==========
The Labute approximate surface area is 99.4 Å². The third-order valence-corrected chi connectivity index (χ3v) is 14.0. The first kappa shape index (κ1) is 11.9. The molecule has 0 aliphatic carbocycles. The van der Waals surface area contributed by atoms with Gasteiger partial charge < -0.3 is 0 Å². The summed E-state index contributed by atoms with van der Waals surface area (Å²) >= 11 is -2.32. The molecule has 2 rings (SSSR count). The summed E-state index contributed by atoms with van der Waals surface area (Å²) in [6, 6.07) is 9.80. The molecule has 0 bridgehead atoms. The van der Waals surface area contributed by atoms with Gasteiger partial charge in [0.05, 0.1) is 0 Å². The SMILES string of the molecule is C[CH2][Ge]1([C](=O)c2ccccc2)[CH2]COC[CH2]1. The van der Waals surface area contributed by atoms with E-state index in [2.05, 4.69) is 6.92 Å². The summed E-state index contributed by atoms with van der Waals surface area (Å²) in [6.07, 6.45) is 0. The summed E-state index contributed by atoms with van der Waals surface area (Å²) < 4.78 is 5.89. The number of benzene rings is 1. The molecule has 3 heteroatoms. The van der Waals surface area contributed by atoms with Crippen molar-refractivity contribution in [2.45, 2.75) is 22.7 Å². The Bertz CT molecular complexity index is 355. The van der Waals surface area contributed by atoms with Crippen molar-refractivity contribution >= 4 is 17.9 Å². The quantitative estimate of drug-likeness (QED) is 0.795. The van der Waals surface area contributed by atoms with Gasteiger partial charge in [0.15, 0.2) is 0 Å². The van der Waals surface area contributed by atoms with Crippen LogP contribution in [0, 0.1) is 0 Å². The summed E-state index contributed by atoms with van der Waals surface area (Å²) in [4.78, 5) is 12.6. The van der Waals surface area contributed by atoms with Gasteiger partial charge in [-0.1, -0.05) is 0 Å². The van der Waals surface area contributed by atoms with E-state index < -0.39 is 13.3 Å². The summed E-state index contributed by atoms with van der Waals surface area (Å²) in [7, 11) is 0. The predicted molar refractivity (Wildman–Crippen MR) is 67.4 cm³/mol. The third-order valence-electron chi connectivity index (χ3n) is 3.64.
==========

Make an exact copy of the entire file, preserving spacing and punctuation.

The Labute approximate surface area is 99.4 Å². The third-order valence-corrected chi connectivity index (χ3v) is 14.0. The first kappa shape index (κ1) is 11.9. The molecule has 0 aliphatic carbocycles. The van der Waals surface area contributed by atoms with Gasteiger partial charge < -0.3 is 0 Å². The summed E-state index contributed by atoms with van der Waals surface area (Å²) >= 11 is -2.32. The molecule has 2 rings (SSSR count). The summed E-state index contributed by atoms with van der Waals surface area (Å²) in [6, 6.07) is 9.80. The molecule has 0 bridgehead atoms. The van der Waals surface area contributed by atoms with Gasteiger partial charge in [0.05, 0.1) is 0 Å². The SMILES string of the molecule is C[CH2][Ge]1([C](=O)c2ccccc2)[CH2]COC[CH2]1. The van der Waals surface area contributed by atoms with E-state index in [2.05, 4.69) is 6.92 Å². The summed E-state index contributed by atoms with van der Waals surface area (Å²) in [6.07, 6.45) is 0. The summed E-state index contributed by atoms with van der Waals surface area (Å²) < 4.78 is 5.89. The number of benzene rings is 1. The molecule has 3 heteroatoms. The van der Waals surface area contributed by atoms with Crippen molar-refractivity contribution in [2.45, 2.75) is 22.7 Å². The Bertz CT molecular complexity index is 355. The van der Waals surface area contributed by atoms with Crippen molar-refractivity contribution >= 4 is 17.9 Å². The quantitative estimate of drug-likeness (QED) is 0.795. The van der Waals surface area contributed by atoms with Gasteiger partial charge in [0.15, 0.2) is 0 Å². The van der Waals surface area contributed by atoms with Crippen LogP contribution in [0, 0.1) is 0 Å². The summed E-state index contributed by atoms with van der Waals surface area (Å²) in [4.78, 5) is 12.6. The van der Waals surface area contributed by atoms with Gasteiger partial charge in [-0.1, -0.05) is 0 Å². The van der Waals surface area contributed by atoms with E-state index < -0.39 is 13.3 Å². The summed E-state index contributed by atoms with van der Waals surface area (Å²) in [7, 11) is 0. The predicted molar refractivity (Wildman–Crippen MR) is 67.4 cm³/mol. The third-order valence-electron chi connectivity index (χ3n) is 3.64.